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Cabrera-led Tigers look to reclaim baseball throne

Detroit Tigers Miguel Cabrera comes in from the outfield during batting practice for their MLB American League baseball game against the Chi
Detroit Tigers Miguel Cabrera comes in from the outfield during batting practice for their MLB American League baseball game against the Chi

By Steve Keating

(Reuters) - With a Triple Crown, a home run king and a Prince, the Detroit Tigers are hoping to reclaim Major League Baseball's throne and give the Motor City its first World Series winner in 28 years.

The Tigers spent much of the regular season playing like commoners but enter the playoffs as a dangerous opponent few would like to face, including the American League (AL) West champion Oakland Athletics they will face in a five-game division series starting Saturday in Detroit.

With a starting rotation anchored by reigning AL most valuable player Justin Verlander and a regal batting order featuring Triple Crown winner Miguel Cabrera and slugger Prince Fielder, the Tigers won a second straight AL Central title.

After running away with the division last season and strolling into the playoffs with cushy 15-game lead, the Tigers were expected to dominate again this year but instead spent large parts of the campaign languishing below .500 chasing the surprising Chicago White Sox.

Detroit's 88 wins are the joint fewest of any of the 10 playoff teams. If not for a late season surge that saw them win eight of their last 10 to overhaul the White Sox, they would have watched their season end in bitter disappointment.

"It was a rocky road, it was a tough season, but in this business, you have to be able to take some hits," Detroit's crusty 67-year-old manager Jim Leyland told reporters.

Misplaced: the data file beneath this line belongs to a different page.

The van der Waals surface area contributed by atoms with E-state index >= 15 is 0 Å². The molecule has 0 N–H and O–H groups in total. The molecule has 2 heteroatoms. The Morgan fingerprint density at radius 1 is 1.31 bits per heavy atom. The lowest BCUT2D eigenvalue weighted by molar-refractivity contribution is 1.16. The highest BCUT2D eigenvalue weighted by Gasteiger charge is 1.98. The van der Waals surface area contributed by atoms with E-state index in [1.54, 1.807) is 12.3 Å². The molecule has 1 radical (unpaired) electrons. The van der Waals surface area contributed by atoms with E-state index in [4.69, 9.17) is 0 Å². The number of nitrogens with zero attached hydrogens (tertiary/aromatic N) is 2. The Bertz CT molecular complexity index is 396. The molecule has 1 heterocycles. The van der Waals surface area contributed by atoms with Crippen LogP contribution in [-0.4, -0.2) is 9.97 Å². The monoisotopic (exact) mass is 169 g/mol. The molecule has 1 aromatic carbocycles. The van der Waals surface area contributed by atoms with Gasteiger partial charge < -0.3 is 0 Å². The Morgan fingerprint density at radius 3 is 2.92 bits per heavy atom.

"This isn't a place for the faint-hearted. Hell, we took a lot of punches, a lot of them justified, some of them maybe not, but hey, we can take a punch."

After losing to the Texas Rangers in last year's AL Championship Series, the Tigers underscored their determination to make that final step and return to the Fall Classic by throwing a king's ransom at Fielder, luring the free-agent slugger to Motown with nine-year $214 million deal.

Fielder batted a superb .313, slammed 30 home runs and drove in 108 runs but was left in the shadows by third baseman Cabrera, who closed out the regular season on Wednesday by becoming the first Triple Crown winner in 45 years leading the AL in batting average (.330), home runs (44) and RBI(139).

Cabrera and Fielder give the Tigers an explosive one-two punch at the plate, having combined for 74 homers and 247 RBI.

"It's surreal, unbelievable what he (Cabrera) has done this year," said Verlander. "It's amazing to me how he continues to get better.

"You look at his numbers in the past and he's like the best player in the game and yet he turned it up to another level this year somehow."

Some would say the same things about Verlander, the ace of the Detroit pitching staff who will get the start in Game One against the A's at Comerica Park on Saturday.

(Reporting by Steve Keating in Toronto; Editing by Frank Pingue)

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